Court Says Anti-Telemarketing Law Covers Unsolicited Text Messaging
from the this-is-a-good-thing dept
Via Michael Scott we learn that the 9th Circuit Court of Appeals has found that the Telephone Consumer Protection Act (TCPA) also applies to unsolicited text messages. The TCPA covers certain kinds of commercial marketing over telephones, and has a rule against the use of “automatic telephone dialing systems,” but it wasn’t clear if text messaging was an automatic telephone dialing system. The court has now said yes.
Separately, the case looked at whether or not agreeing to a basic terms of service also represented “express consent” which is needed under the TCPA. In this case, the woman had purchased a ringtone, but did not believe she had consented to commercial text messages. In buying the ringtone, the woman agreed to an extremely broadly worded terms of service that was probably purposely designed by lawyers to cover a wide swath of potential other things — such as allowing the company to let others market things to the user. The question was whether or not other companies, who purchased the phone number from the ringtone company, could then market to the woman. The court here finds that dubious as well, noting that “express consent” is “[c]onsent that is clearly and unmistakably stated,” which the court feels was not the case here, since the consent was only for the ringtone company to market messages, not anyone else (even though the marketing company — in this case Simon & Schuster — noted that the text message was “powered by” the ringtone company): “Thus, Satterfield’s consent to receive promotional material by Nextones and its affilliates and brands cannot be read as consenting to the receipt of Simon & Schuster’s promotional material.”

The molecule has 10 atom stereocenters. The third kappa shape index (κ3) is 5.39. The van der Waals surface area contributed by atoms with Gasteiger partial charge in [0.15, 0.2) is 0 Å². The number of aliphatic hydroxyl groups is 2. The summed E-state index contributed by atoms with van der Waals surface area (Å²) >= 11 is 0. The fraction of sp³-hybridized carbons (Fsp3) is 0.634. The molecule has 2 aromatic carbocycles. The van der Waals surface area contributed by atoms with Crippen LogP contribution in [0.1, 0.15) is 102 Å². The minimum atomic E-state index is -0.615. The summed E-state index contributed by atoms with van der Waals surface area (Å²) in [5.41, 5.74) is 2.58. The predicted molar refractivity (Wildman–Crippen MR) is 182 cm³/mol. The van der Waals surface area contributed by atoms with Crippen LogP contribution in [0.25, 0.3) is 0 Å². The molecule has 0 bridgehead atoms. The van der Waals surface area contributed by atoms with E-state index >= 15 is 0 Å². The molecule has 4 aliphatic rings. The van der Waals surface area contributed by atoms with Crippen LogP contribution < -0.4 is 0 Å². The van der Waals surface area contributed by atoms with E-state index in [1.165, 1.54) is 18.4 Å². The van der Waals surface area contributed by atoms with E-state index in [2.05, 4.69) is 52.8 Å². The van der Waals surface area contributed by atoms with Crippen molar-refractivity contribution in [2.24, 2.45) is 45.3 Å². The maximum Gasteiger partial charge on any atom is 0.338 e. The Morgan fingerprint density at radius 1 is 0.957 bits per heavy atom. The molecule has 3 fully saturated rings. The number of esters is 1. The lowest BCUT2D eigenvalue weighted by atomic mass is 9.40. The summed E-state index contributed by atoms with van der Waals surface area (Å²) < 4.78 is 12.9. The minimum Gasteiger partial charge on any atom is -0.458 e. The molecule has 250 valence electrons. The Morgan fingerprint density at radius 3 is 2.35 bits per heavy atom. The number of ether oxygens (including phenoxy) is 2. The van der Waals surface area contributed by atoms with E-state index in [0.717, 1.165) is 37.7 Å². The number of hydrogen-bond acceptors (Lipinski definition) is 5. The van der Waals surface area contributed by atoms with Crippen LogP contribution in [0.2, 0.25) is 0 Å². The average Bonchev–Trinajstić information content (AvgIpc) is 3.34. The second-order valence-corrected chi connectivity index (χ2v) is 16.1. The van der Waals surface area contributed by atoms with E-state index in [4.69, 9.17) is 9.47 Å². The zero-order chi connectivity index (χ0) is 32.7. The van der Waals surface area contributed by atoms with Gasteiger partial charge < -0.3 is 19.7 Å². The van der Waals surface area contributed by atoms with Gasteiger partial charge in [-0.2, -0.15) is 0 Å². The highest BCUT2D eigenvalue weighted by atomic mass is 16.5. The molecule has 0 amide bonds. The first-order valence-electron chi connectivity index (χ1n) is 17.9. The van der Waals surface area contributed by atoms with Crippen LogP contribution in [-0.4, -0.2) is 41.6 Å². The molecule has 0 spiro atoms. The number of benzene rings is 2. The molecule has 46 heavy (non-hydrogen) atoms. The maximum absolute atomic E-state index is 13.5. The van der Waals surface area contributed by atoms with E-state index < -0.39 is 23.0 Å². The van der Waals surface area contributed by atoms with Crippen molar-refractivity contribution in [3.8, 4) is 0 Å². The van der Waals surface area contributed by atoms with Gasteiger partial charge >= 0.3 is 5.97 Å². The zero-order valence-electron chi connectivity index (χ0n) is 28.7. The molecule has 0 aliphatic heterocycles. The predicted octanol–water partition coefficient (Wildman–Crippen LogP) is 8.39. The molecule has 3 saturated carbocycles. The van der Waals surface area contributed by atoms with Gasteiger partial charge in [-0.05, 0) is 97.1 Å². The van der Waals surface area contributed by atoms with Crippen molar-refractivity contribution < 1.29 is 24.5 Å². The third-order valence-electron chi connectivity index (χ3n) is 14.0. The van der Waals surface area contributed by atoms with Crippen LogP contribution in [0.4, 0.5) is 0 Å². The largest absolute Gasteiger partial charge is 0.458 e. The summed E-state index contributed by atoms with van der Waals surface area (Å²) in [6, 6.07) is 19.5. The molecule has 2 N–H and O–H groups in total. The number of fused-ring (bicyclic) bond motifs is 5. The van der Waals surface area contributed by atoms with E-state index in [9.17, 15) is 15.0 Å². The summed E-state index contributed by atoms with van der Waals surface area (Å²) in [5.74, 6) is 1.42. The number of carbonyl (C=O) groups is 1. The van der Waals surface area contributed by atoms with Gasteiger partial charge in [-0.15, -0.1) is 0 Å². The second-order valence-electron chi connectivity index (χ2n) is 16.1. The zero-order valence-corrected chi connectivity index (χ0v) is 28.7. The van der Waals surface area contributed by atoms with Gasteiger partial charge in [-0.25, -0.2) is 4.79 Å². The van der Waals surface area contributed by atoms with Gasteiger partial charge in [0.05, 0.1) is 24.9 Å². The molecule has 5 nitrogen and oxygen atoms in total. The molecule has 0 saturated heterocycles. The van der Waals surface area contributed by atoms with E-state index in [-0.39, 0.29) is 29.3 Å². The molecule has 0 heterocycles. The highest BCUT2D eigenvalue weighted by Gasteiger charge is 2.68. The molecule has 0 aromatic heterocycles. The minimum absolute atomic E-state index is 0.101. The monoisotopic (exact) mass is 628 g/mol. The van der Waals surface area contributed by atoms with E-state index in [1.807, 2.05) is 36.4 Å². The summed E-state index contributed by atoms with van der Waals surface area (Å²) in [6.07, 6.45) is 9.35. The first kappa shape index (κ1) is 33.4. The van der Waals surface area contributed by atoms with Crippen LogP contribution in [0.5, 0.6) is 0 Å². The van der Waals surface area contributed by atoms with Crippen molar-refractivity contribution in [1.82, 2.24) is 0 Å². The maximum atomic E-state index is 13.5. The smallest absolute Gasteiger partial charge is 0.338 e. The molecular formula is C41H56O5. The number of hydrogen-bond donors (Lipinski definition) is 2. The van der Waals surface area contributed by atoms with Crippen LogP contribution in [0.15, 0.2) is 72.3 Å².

This ruling isn’t the final say on the matter — as the appeals court was just reversing a lower court’s summary judgment, and telling the lower court that it needs to actually go further in paying attention to the case. However, the points raised above are certainly important ones that I imagine will start showing up in other cases as well. Finally, it’s also worth pointing out that the defendant in this case is Simon & Schuster, rather than Nextones. This does raise some interesting questions. Simon & Schuster believed that it was purchasing the right to contact these phone numbers legitimately via a marketing company partnered with Nextones. It had no idea that the “agreement” may be faulty, but it may now be liable for breaking the law. If that moves forward, you would have to think that Simon & Schuster has an argument to sue either Nextones or the marketing company it worked with for misrepresenting the “explicit consent” on those numbers.